Oh those bizarre habits!

Why it happens I don’t know and I’m not even sure the “experts” know either but besides screwing with the ability to remember things, dementia messes with the person in many other ways. They can become more paranoid or they may go from being mean to lovey dovey and vice versa.  Some change from being neat to being super over the top neat or conversely – very sloppy.

My mother went from being neat and clean and nice (but never warm and fuzzy unless it was with the grandkids) to being so terribly messy, unkempt, and eventually she went through a phase where she wanted to hug and kiss everyone. Oddly, that lovey phase just was weird because for my entire life she was never like that and it just made me uncomfortable. Sad but true.

I’ve seen where the one with dementia would gain weight not because they were that hungry but because they couldn’t remember eating and would eat again thinking they hadn’t eaten or that someone had refused to feed them.  Mom didn’t have that issue.  Fortunately something in her told her to stop cooking and dad took over that task (although I’m not sure how well they were eating as he was getting sicker too) but even with that she began to exhibit odd behavior with meals.

If she ate something and got the hiccups or a bit of gas she would refuse to eat that food again!  Funny, she could remember that something gave her an upset stomach but the rest of her memory was misfiring.  Or maybe it was that she was saying all of those things upset her stomach and she limited her diet to the few things she could remember.  Either way, her diet dwindled down to bottles upon bottles of Pepsi Cola (that was the only cola she would touch) and peppermint candies.  Dad did manage to get other food in her but their trashcan would be filled to the brim with empty cola bottles and the floor around the indoor wastebasket was littered with the peppermint wrappers.

When they had to go into nursing homes and we cleaned out their old house there were so many bottles and wrappers in there I had to resort to using a snow shovel to scoop them all up!  Another behavior change was that she would get confused about temperatures; either over dressing in layers when it wasn’t that cool or she would fiddle with the thermostat and turn the furnace up to just this side of Hades even in the summer!  That last habit proved to be very dangerous later on.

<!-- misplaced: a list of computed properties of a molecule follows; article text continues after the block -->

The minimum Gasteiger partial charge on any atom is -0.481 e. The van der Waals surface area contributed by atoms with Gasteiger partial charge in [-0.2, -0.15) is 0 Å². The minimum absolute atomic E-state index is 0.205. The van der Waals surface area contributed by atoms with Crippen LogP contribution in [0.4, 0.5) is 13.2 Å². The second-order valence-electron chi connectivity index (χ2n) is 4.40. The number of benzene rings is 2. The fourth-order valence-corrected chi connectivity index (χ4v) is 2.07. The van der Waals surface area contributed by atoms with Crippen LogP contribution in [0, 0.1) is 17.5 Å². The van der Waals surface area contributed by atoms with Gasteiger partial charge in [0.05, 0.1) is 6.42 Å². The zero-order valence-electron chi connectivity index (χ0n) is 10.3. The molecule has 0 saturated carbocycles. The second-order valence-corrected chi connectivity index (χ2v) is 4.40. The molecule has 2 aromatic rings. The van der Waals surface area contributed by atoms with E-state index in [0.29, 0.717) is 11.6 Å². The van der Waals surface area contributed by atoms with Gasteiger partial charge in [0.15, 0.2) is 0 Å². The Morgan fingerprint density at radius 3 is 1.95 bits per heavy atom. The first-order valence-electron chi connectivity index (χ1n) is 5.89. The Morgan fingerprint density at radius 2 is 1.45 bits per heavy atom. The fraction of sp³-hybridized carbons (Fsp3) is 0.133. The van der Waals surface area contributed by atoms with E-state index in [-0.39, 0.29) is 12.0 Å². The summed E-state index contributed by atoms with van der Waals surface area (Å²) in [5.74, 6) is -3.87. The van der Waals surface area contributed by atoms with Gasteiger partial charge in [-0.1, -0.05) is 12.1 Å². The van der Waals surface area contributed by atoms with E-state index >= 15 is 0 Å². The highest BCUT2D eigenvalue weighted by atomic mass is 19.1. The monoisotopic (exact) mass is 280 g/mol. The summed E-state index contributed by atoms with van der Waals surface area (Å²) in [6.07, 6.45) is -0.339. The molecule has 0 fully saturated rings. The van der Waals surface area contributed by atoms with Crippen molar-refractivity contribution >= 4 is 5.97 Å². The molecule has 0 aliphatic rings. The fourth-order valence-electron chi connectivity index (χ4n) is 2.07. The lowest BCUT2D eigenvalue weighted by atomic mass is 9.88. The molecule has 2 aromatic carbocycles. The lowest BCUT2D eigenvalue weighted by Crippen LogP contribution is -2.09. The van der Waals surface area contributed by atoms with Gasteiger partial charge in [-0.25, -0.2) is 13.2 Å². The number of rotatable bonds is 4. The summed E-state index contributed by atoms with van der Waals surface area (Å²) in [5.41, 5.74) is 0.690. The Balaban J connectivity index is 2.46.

As a caregiver – be it living with your loved one or having to stop by often to check up on them – your work will be cut out for you and my best advice is to get help!  If your loved one doesn’t threaten to clobber you and the person/s you hire to come in to help out (like mom did to me and an agency I enlisted to help – that was one ugly scene!) and you can afford it – do that!  Enlist the help of other family members if you can and they will actually help you.  When all else fails, prioritize!  You can’t and you won’t be able to win them all; work with what you can as well as with what is most important.

Remember – if it comes down to your loved one eating the same thing every day (as long as it’s not unhealthy for them) versus an outright battle, let them eat the same thing!  You might even be able to sneak in some other food if you can disguise it enough;  think how some parents have to try and get veggies into their children.  With bathing if they refuse to get into the tub or shower then go with sponge bathing.  If all else fails gather up your strength for a mighty once or twice a week bath or shower fight.   You will both be less stressed if you attempt this once or twice a week instead of every day.  There’s grubby and there’s GRUBBY!   You will learn to differentiate.

That reminds me of something.  Mom hated taking a shower in the nursing home to the point that they had to give her a mild sedative (how I hate the memory of that) to get her in the tub but one day an aide decided to take her and put her in the whirlpool.  She liked that so much that they no longer had to give her any medication to take a bath.  So maybe switching from bath to shower or the other way around could work for you.  All you can do is try and realize you aren’t a failure at being a caregiver if something doesn’t work out…you just found something that didn’t on the way towards what will!

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  1. #1 by dementedgirl on October 1, 2014 - 12:16 pm

    Echo the get help in comment! We were amazed at how well MIL initially took to the agency that we engaged to come in 2 – 3 times as week, and though she has her “wobbles” with them still is seemingly accepting of their visits.

    MIL does eat semi-normally (as in three times a day – albeit mainly shop-bought sandwiches, cereal and microwave meals), but has taken to stocking full the fridge of things she never does – all has to be thrown out every other week by OH (carers not allowed to for some reason).

    So yes – we seem to be veering into the “funny habit” stage there too…

  2. #2 by Before I forget... on January 12, 2015 - 11:35 am

    My Mum is in a home with Dementia and was never a nice person to me, but the disease made her forget that she didn’t like me and she started to be nice. I found it hard to get used to, especially when she hugged me for the first time in my life! In fact she started to be nice to everyone, gone was the spiteful woman. Odd behaviour in dementia can be truly surprising.

    • #3 by imagesbytdashfield on January 12, 2015 - 1:58 pm

      Sorry about your mother being in a home; I hope it is a nice one (I will eventually be writing about my battles with homes that my parents were in – Sheesh!!!) But I saw my mom go from only hugging the grandkids to hugging and kissing everyone. It weirded me out for awhile.

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